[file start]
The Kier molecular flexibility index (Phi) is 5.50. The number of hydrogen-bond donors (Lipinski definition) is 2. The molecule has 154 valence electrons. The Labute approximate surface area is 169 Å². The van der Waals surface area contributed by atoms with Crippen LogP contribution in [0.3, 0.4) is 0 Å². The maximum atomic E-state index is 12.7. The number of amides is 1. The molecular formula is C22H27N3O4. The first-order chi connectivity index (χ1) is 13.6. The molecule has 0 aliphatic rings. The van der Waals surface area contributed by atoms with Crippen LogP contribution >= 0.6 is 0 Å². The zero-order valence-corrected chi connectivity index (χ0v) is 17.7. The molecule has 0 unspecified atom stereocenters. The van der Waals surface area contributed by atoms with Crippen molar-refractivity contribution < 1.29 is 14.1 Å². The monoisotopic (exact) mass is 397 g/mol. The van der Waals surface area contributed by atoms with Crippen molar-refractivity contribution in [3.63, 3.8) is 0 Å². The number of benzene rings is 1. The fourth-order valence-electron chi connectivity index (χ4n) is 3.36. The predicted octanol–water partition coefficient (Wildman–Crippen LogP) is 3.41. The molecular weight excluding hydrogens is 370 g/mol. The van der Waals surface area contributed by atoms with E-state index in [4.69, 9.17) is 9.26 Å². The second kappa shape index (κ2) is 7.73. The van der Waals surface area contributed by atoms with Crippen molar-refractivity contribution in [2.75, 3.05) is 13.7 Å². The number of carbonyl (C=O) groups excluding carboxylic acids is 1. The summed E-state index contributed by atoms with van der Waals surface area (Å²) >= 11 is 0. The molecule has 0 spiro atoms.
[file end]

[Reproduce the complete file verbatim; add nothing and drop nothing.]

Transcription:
The Kier molecular flexibility index (Phi) is 5.50. The number of hydrogen-bond donors (Lipinski definition) is 2. The molecule has 154 valence electrons. The Labute approximate surface area is 169 Å². The van der Waals surface area contributed by atoms with Crippen LogP contribution in [0.3, 0.4) is 0 Å². The maximum atomic E-state index is 12.7. The number of amides is 1. The molecular formula is C22H27N3O4. The first-order chi connectivity index (χ1) is 13.6. The molecule has 0 aliphatic rings. The van der Waals surface area contributed by atoms with Crippen LogP contribution >= 0.6 is 0 Å². The zero-order valence-corrected chi connectivity index (χ0v) is 17.7. The molecule has 0 unspecified atom stereocenters. The van der Waals surface area contributed by atoms with Crippen molar-refractivity contribution < 1.29 is 14.1 Å². The monoisotopic (exact) mass is 397 g/mol. The van der Waals surface area contributed by atoms with Crippen molar-refractivity contribution in [3.63, 3.8) is 0 Å². The number of benzene rings is 1. The fourth-order valence-electron chi connectivity index (χ4n) is 3.36. The predicted octanol–water partition coefficient (Wildman–Crippen LogP) is 3.41. The molecular weight excluding hydrogens is 370 g/mol. The van der Waals surface area contributed by atoms with E-state index in [4.69, 9.17) is 9.26 Å². The second kappa shape index (κ2) is 7.73. The van der Waals surface area contributed by atoms with Crippen molar-refractivity contribution in [2.75, 3.05) is 13.7 Å². The number of carbonyl (C=O) groups excluding carboxylic acids is 1. The summed E-state index contributed by atoms with van der Waals surface area (Å²) >= 11 is 0. The molecule has 0 spiro atoms.